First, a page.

The case of Meseret Kumulchew reminds us that it can be all too easy for an employer to get into difficulty when it comes to making reasonable adjustments for a disabled employee. Ms Kumulchew worked as a supervisor for Starbucks in Clapham, South West London. Her duties included periodic checks on fridge and water temperatures and marking them up on a chart. Pretty important given the safety implications for customers if it wasn’t done accurately.
Ms Kumulchew is dyslexic, which means she has difficulty with reading and recording words and numbers. It’s estimated this condition affects 10% of working age people in the UK at least to some degree so her condition is not an unusual one. She’d always made her disability known to her employer. So they would be under a duty to make adjustments to any working arrangements that might have placed her at a disadvantage. In this case it appears that she recorded figures inaccurately and was then disciplined for doing so deliberately. She disputed this and submitted a claim to an Employment Tribunal which has now found she was discriminated against unlawfully due to the failure to make adjustments and for treating her less favourably for reasons connected with her disability.
While the case doesn’t set any particular legal precedent, it does raises some interesting practical and legal considerations for employers. For example, whether an employer can be expected to compromise on health and safety in order to accommodate a disabled employee. What sort of practical steps should be taken to assist dyslexic staff members in particular and the extent to which disciplinary processes should be relaxed in certain circumstances.
The point about reasonable adjustments is that they need to be exactly that; reasonable. In the vast majority of cases they cost little or nothing and just need a little creative thinking. Getting a colleague to double check a temperature and how it is recorded or allocating the duties a little differently so that a task which requires a particular skill gets done by another. Naturally, with the disabled employee picking up other appropriate duties elsewhere in the team. Providing information or training in a more accessible format is another relatively simple adjustment that can make a huge difference.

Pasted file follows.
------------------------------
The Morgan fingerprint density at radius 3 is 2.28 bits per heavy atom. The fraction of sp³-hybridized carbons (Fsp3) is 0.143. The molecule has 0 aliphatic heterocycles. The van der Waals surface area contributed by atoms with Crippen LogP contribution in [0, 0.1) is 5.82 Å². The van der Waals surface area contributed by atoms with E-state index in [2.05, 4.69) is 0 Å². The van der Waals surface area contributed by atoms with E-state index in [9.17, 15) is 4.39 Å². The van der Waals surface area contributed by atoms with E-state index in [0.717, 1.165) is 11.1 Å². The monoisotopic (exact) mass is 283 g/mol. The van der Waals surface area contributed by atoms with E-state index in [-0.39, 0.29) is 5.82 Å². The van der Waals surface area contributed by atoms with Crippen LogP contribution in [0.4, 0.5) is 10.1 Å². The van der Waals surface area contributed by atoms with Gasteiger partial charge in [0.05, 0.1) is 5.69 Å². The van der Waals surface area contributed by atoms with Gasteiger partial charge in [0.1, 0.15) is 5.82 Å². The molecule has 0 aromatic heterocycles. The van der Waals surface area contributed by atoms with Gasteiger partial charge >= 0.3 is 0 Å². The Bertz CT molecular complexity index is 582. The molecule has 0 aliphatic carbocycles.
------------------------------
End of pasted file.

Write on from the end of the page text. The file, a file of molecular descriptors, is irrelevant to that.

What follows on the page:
What you should never do is compromise on safety and the law does not expect that either, indeed quite the opposite. But you shouldn’t ever have to if a work around has been identified, preferably with the employee’s input. After all, they will usually have the greatest insight into how a particular disability affects them in their particular role. Talking to them at the outset will often reveal a straightforward solution. If it doesn’t then help is usually at hand and often at no cost, through government and the many charities that exist to support individuals affected by particular disabilities.
If a situation does cause the conduct or performance of a disabled employee to be questioned, employers need to think carefully before invoking a disciplinary process. A reasonable investigation should disclose whether disability might be a factor which might then suggest a different approach. Again you don’t have to compromise on performance standards but ask yourself whether there is an adjustment which might level the playing field for that employee and give them an equal chance to meet the standard required.